We continue our tour of the wingnut side of the Republican party with a stop to take a look at Marco Rubio.
Rubio is a freshman senator from Miami, proving yet again that apparently every argument against Barack Obama as a candidate (his lack of experience) was total disingenuous crap. Rubio the second candidate with Cuban roots and is brought forth to us by one of the wackiest political states in the nation and home of the infamous hanging chads.
He’s a fan of smaller government, having supported a bill that would have left 10% of government positions unfilled through attrition. And yet, his argument against the sequestration bill was that defense spending should not have been linked to such a plan.
Representing the far right of the party, he’s obviously anti-abortion, against gay marriage, opposed to gun control, and voted against the reauthorization of the Violence Against Women Act primarily based on the grounds that the money would be taken from other domestic violence and state-operated crime-fighting funding.
He’s pro-flat tax, opposes the capital gains tax (saying it’s taxing the same dollars twice), and opposes an increased minimum wage in favor of a kind of convoluted plan to offer tax breaks to certain low-wage earners working in qualifying low-wage jobs…Because he doesn’t seem to understand that you can’t live on $18,000 any more, let alone support a family.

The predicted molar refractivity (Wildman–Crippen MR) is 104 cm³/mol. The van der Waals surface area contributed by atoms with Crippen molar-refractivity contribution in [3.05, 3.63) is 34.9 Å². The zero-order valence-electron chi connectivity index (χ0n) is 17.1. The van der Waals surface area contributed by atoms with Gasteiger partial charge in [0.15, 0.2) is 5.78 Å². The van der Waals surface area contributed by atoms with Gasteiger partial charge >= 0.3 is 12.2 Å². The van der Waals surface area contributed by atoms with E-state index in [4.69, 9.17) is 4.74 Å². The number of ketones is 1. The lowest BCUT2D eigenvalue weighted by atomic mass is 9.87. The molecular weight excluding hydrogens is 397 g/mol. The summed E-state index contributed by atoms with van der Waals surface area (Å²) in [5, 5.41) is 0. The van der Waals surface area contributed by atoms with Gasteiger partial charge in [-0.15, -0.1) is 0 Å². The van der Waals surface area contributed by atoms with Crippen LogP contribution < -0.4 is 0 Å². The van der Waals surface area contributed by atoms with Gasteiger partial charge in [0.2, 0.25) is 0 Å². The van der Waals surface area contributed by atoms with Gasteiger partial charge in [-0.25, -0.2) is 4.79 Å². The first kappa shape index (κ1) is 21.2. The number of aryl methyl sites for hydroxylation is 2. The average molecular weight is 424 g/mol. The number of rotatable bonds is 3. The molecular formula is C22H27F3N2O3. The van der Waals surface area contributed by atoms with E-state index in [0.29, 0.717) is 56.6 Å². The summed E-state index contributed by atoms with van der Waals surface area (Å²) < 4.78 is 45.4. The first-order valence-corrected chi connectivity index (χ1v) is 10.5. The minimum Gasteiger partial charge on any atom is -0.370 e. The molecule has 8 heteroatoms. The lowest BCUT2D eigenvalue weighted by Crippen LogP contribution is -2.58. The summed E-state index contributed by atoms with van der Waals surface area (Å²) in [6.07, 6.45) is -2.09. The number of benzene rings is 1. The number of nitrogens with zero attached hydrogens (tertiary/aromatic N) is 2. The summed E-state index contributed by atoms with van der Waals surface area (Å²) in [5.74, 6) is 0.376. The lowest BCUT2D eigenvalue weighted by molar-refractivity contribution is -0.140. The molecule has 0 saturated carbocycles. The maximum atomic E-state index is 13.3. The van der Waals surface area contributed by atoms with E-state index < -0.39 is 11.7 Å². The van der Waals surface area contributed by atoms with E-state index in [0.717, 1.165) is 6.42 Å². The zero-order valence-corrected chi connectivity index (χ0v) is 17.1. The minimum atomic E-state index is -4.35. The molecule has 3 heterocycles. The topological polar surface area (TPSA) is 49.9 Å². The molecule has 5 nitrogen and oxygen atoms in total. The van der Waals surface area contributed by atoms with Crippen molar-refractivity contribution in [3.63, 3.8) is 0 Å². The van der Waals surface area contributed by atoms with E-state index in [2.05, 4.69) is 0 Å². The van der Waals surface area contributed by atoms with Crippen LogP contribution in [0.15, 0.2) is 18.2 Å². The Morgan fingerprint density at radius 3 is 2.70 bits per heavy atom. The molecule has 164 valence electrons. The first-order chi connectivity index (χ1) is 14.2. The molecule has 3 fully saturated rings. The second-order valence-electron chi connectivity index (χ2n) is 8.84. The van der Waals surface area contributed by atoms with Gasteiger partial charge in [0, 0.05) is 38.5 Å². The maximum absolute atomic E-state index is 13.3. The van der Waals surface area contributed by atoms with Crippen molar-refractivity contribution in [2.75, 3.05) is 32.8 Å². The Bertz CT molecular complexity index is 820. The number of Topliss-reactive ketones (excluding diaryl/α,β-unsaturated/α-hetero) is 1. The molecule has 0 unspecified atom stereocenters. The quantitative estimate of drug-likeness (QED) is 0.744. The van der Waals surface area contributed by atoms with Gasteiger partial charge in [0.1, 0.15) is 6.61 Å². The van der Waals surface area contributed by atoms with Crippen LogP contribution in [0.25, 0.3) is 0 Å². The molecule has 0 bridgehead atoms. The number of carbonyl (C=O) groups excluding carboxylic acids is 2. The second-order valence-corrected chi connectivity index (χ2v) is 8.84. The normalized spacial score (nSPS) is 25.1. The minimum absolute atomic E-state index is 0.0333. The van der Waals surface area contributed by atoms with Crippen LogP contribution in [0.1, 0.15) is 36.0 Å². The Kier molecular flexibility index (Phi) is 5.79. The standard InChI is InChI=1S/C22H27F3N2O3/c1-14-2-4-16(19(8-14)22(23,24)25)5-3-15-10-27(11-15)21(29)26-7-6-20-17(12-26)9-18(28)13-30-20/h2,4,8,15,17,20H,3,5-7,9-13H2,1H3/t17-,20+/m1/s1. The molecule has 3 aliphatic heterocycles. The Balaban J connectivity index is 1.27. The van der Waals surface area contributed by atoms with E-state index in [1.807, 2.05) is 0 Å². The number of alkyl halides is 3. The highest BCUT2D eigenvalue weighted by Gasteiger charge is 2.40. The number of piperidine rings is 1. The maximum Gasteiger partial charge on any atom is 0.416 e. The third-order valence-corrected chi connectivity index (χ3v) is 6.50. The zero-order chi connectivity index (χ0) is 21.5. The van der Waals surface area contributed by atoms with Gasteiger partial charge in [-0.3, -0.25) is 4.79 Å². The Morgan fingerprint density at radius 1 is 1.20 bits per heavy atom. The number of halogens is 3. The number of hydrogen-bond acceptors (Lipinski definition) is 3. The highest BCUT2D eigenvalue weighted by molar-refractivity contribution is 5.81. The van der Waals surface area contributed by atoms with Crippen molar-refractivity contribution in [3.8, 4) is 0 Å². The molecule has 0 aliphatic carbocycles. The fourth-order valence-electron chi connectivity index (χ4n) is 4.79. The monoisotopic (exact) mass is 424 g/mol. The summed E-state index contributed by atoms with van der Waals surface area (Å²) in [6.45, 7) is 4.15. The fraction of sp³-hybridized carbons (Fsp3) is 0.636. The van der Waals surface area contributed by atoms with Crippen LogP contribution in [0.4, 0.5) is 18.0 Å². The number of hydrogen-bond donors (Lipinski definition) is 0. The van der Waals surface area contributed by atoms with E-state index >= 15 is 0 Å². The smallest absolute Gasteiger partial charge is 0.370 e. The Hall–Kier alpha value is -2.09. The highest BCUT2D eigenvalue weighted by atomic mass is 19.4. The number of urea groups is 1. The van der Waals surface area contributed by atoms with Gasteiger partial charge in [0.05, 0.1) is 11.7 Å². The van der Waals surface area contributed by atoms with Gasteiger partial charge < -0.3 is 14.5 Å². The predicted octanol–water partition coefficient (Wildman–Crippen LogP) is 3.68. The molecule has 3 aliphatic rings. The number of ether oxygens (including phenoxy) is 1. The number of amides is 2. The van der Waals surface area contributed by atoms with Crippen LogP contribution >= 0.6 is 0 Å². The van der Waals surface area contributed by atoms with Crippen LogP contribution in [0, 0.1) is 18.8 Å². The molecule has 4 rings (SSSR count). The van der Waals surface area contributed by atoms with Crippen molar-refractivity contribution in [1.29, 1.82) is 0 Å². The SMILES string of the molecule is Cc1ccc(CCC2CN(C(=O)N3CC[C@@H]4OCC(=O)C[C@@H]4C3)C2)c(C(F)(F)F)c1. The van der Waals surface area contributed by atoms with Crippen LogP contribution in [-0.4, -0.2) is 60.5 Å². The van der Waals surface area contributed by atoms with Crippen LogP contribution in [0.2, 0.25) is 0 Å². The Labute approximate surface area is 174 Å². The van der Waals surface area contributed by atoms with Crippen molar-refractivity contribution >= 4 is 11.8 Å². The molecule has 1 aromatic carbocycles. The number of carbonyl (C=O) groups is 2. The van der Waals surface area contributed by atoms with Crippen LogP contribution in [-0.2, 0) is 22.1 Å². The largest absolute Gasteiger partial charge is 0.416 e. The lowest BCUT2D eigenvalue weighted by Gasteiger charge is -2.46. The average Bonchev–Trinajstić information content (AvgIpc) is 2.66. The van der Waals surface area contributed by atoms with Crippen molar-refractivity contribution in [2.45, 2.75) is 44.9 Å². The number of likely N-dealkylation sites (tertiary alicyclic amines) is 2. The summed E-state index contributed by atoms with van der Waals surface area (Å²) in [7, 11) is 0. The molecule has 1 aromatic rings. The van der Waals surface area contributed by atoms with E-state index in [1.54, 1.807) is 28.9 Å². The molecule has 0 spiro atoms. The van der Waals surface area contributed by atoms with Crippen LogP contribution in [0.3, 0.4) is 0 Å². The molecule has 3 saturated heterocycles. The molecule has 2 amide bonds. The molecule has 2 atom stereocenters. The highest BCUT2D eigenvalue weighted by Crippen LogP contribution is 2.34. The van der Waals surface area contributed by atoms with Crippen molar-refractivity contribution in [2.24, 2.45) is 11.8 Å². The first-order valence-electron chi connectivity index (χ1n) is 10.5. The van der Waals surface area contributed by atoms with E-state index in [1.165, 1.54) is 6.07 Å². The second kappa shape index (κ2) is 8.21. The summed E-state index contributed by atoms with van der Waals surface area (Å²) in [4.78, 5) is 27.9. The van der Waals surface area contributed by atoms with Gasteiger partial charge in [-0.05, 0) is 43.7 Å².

Rubio is not the rabble-rouser that Ted Cruz or Rand Paul are, but that probably doesn’t make him much more palatable to the power-controlling centrists of the party leadership. But what is interesting is that his views are fairly similar to both Cruz and Paul, which will make for some interesting debates between the Republican candidates, and curious decisions to be made by the primary voters. Because if nothing else, we’ve seen that the Republicans have proven themselves to be particularly adept at ripping their party apart lately.